On the capacity provisioning on dynamic networks

dc.contributor.authorLijoka, Oluwaseun Francis
dc.contributor.authorUniversity of Lethbridge. Faculty of Arts and Science
dc.contributor.supervisorBenkoczi, Robert
dc.description.abstractIn this thesis, we consider the development of algorithms suitable for designing evacuation procedures in sparse or remote communities. The works are extensions of sink location problems on dynamic networks, which are motivated by real-life disaster events such as the Tohoku Japanese Tsunami, the Australian wildfire and many more. The available algorithms in this context consider the location of the sinks (safe-havens) with the assumptions that the evacuation by foot is possible, which is reasonable when immediate evacuation is needed in urban settings. However, for remote communities, emergency vehicles may need to be dispatched or situated strategically for an efficient evacuation process. With the assumption removed, our problems transform to the task of allocating capacities on the edges of dynamic networks given a budget capacity c. We first of all consider this problem on a dynamic path network of n vertices with the objective of minimizing the completion time (minmax criterion) given that the position of the sink is known. This leads to an O(nlogn + nlog(c/ξ)) time, where ξ is a refinement or precision parameter for an additional binary search in the worst case scenario. Next, we extend the problem to star topologies. The case where the sink is located at the middle of the star network follows the same approach for the path network. However, when the sink is located on a leaf node, the problem becomes more complicated when the number of links (edges) exceeds three. The second phase of this thesis focuses on allocating capacities on the edges of dynamic path networks with the objective of minimizing the total evacuation time (minsum criterion) given the position of the sink and the budget (fixed) capacity. In general, minsum problems are more difficult than minmax problems in the context of sink location problems. Due to few combinatorial properties discovered together with the possibility of changing objective. function configuration in the course of the optimization process, we consider the development of numerical procedure which involves the use of sequential quadratic programming (SQP). The sequential quadratic programming employed allows the specification of an arbitrary initial capacities and also helps in monitoring the changing configuration of the objective function. We propose to consider these problems on more complex topolgies such as trees and general graph in future.en_US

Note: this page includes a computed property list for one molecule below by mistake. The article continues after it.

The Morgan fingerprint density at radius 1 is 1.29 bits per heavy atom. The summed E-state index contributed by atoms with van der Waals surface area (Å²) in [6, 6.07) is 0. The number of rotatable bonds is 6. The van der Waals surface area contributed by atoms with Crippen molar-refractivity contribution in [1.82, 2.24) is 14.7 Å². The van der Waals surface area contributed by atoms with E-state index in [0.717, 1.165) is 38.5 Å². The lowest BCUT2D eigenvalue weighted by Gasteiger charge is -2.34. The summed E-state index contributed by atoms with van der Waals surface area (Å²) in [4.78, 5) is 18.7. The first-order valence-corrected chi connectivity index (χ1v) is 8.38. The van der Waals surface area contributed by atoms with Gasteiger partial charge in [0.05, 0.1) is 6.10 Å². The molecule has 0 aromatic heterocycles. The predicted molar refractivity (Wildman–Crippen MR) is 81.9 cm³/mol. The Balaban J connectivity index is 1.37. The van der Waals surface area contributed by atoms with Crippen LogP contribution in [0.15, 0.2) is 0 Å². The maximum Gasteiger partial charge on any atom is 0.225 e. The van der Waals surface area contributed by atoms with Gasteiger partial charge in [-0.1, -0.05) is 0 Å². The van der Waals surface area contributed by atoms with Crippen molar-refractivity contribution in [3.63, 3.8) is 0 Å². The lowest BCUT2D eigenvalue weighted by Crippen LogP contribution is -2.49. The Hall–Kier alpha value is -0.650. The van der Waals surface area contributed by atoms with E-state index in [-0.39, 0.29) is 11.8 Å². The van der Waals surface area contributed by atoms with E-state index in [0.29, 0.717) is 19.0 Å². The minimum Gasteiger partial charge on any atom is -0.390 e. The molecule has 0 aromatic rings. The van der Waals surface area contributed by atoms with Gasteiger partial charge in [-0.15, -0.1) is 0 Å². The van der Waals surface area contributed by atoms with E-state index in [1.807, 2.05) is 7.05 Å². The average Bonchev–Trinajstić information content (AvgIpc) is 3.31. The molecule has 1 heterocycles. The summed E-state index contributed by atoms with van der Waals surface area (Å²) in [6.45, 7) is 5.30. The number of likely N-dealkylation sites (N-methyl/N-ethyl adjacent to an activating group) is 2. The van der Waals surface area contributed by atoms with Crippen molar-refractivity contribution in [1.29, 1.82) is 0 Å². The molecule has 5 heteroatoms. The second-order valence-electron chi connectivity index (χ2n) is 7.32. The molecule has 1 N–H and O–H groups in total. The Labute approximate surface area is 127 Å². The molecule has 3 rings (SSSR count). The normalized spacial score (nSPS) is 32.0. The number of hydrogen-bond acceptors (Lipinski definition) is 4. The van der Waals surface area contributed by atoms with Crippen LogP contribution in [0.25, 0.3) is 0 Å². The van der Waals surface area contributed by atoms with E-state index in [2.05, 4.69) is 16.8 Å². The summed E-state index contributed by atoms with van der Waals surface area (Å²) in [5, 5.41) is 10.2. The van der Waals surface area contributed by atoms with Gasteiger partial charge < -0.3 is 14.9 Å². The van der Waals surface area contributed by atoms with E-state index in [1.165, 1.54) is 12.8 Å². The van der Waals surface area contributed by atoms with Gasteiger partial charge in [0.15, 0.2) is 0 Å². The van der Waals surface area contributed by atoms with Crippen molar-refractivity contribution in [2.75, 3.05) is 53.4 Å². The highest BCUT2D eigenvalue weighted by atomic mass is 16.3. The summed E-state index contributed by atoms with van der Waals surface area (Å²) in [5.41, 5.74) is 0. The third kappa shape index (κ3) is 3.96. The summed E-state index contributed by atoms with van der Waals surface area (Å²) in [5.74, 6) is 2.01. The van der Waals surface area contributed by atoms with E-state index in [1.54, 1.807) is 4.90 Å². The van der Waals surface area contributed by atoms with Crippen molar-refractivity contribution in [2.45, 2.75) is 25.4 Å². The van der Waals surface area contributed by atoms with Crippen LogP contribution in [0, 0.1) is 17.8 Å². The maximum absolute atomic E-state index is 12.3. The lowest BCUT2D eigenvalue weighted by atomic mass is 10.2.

dc.description.sponsorshipNSERC Discovery Grants program. University of Lethbridge Graduate Research Award. Alberta Innovates Awarden_US
dc.publisherLethbridge, Alta. : Dept. of Mathematics and Computer Scienceen_US
dc.publisher.departmentDepartment of Mathematics and Computer Scienceen_US
dc.publisher.facultyArts and Scienceen_US
dc.relation.ispartofseriesThesis (University of Lethbridge. Faculty of Arts and Science)en_US
dc.subjectfacility locationen_US
dc.subjectcapacity schedulingen_US
dc.subjectsink location problemen_US
dc.subjectcapacity allocation problemen_US
dc.subjectevacuation problemen_US
dc.subjectdynamic flow in networksen_US
dc.subjectLocation problems (Programming)en_US
dc.subjectTransportation problems (Programming)en_US
dc.subjectEvacuation of civilians--Mathematical modelsen_US
dc.subjectEmergency management--Mathematical modelsen_US
dc.subjectSparsely populated areasen_US
dc.subjectMathematical optimizationen_US
dc.subjectDissertations, Academicen_US
dc.titleOn the capacity provisioning on dynamic networksen_US
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